I love that LSVT BIG Program® is determined to help OT practitioners learn evidence based treatment strategies to help clients that have Parkinson’s Disease (PD). In this article we will dig into the what and how occupational therapy practitioners can use this program with our patients.
What does LSVT BIG Stand For?
LSVT BIG program stands for “Lee Silverman Voice Treatment” BIG, and it is a specialized program designed to enhance motor skills and movement for individuals diagnosed with Parkinson’s disease.
What is LSVT BIG Treatment?
Per their website, “LSVT BIG is a standardized treatment protocol, which is customized to the unique goals of each patient including both gross and fine motor skills. LSVT BIG can be adapted or progressed in order to meet each patient’s needs across a range of disease severity and presenting impairments.”
LSVT BIG protocol treatment consists of:
1) 16 sessions: 4 consecutive days a week for 4 weeks
2) Individual 1 hour sessions
3) Daily homework practice
4) Daily carryover exercises
Let’s dig into 5 ways that the LSVT BIG Program helps occupational therapy practitioners get results with our patients.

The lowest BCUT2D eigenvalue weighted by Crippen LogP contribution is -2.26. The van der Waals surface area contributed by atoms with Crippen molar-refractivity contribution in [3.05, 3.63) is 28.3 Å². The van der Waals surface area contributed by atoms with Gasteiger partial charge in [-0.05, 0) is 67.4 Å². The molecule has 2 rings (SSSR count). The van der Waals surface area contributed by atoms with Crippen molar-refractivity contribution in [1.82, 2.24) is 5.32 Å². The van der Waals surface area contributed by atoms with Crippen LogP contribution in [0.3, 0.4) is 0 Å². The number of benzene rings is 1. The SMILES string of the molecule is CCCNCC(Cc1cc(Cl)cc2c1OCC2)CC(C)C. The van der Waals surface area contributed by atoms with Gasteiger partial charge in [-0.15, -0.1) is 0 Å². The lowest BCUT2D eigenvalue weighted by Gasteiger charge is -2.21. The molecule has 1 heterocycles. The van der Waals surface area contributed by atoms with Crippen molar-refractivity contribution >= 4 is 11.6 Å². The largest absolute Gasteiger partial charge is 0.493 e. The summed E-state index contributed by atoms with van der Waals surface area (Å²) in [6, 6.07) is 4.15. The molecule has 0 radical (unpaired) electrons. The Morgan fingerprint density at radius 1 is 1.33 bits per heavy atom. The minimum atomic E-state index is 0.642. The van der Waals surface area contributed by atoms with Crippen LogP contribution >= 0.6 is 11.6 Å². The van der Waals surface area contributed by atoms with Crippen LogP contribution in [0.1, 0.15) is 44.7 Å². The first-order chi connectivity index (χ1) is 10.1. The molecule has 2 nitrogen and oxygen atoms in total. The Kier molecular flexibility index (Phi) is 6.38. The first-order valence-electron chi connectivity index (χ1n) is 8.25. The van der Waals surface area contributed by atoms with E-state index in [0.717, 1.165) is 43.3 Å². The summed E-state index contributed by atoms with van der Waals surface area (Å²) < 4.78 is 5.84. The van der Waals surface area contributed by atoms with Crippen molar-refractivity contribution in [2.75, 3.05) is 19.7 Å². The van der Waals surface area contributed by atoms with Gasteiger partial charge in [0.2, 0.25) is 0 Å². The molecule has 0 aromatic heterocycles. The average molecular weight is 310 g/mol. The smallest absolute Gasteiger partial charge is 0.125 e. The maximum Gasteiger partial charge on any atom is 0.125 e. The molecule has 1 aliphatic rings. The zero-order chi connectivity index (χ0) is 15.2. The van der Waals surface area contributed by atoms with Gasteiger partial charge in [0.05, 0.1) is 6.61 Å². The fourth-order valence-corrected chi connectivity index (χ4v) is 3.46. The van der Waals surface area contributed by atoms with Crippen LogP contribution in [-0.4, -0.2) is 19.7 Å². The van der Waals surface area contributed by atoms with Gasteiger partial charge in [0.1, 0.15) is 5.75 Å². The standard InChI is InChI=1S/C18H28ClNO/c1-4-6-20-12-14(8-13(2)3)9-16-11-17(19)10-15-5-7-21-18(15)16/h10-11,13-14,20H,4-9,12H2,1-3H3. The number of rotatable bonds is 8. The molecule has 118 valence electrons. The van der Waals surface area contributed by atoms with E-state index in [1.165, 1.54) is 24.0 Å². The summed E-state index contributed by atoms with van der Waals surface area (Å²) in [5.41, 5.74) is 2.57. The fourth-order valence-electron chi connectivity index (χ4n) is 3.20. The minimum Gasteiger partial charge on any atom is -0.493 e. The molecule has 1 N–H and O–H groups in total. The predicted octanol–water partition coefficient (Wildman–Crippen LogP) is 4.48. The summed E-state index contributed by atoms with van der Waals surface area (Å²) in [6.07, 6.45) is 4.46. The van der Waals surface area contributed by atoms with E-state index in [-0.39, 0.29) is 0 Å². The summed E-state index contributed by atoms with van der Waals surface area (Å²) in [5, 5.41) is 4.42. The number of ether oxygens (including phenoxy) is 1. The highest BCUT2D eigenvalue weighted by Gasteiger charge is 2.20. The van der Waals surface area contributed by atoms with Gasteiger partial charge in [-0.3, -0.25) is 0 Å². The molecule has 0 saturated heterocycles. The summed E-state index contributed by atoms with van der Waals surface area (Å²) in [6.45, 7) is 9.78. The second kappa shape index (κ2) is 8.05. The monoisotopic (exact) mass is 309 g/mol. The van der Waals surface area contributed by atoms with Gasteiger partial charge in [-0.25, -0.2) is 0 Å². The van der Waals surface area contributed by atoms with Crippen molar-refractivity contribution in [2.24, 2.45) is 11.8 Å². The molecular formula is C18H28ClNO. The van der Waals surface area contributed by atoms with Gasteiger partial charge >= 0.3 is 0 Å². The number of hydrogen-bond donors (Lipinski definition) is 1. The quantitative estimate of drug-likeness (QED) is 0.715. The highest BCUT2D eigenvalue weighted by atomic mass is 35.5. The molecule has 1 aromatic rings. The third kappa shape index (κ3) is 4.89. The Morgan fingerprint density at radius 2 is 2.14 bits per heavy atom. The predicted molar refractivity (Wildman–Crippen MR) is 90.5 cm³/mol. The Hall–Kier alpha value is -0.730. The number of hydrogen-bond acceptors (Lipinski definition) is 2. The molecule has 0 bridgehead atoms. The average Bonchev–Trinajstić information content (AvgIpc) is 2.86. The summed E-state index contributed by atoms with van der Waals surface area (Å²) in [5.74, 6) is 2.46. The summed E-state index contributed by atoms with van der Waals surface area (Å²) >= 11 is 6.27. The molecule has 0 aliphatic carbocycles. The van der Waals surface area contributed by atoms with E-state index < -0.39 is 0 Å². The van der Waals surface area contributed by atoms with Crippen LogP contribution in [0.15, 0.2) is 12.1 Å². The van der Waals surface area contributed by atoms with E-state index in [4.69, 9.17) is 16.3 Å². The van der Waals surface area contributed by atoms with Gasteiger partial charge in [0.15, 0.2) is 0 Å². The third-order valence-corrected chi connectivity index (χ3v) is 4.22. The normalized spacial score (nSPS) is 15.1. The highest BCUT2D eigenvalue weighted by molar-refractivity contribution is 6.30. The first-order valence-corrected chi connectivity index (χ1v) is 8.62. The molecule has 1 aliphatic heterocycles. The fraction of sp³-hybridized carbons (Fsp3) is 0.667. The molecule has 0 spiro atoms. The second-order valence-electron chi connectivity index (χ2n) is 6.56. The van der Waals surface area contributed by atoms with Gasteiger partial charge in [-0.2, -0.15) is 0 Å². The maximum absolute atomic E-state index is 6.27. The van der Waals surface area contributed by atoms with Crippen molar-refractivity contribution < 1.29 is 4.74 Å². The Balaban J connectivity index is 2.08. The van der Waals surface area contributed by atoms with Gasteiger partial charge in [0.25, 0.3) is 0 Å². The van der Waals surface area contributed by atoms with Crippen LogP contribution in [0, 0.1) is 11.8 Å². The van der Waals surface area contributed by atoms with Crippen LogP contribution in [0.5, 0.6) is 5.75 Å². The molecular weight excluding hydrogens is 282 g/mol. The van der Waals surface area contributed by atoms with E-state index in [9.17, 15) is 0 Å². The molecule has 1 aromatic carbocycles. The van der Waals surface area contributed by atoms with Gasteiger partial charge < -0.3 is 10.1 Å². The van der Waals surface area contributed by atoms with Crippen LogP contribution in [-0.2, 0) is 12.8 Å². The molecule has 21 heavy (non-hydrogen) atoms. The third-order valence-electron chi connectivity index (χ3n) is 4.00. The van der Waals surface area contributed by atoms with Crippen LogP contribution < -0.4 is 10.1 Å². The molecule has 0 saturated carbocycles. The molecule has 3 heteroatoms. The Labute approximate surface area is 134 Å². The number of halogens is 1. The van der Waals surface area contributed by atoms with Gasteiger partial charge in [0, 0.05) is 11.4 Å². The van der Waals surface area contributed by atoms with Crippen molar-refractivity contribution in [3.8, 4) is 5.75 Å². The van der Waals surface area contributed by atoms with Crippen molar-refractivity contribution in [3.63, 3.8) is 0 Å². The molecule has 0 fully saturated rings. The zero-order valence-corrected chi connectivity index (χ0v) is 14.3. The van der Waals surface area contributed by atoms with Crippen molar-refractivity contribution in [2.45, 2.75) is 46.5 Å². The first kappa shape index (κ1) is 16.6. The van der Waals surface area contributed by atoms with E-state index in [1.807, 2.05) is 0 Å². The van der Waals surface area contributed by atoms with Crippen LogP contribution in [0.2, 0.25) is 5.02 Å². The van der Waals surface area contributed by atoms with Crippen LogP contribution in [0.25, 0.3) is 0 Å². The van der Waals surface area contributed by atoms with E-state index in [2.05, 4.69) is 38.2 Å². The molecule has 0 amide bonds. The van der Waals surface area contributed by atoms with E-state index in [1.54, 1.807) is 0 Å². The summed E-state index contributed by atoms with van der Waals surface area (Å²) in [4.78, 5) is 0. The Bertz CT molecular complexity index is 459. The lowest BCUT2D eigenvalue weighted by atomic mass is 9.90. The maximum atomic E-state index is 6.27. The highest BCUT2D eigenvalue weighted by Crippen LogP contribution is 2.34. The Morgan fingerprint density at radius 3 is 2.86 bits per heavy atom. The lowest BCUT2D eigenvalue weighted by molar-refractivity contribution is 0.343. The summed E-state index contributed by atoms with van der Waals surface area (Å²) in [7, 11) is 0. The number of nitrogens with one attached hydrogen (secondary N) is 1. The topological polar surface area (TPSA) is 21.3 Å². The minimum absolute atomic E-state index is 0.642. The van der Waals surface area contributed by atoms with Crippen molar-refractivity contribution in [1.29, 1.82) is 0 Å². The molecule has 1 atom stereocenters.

1. Never Underestimate Your Patient’s Potential
When you evaluate a person who has had PD for a long time, one of the first things you might notice is a flat affect, followed by a bit (or a lot) of difficulty in getting up from a chair, a slow, shuffling gait and flexed posture. It would be easy to make a quick judgment about that patient’s potential (or their desire to even be in therapy!), but time and time again, we are surprised at what can be magically unlocked with therapy.
“I remember a gentleman who arrived for his first OT appointment with a less than enthusiastic facial expression” says Erica. “He was walking very slowly with a quad cane and had a propulsive, shuffling gait pattern. After evaluating him, it was apparent to me that he was able to move bigger and better when cued, so I knew he’d be a good candidate for LSVT BIG.”
Over the course of the of intensive LSVT BIG treatment, four times a week for four weeks, his attention to amplitude greatly improved his safety with functional mobility to the point where was able to walk again with complete confidence and without a cane. I was shocked not only by his potential to improve his mobility, but also by the profound effects it had on his mood and facial expression. I realized that I had initially misjudged his ability and motivation based upon his facial masking, but was glad I decided to give him the benefit of the doubt!”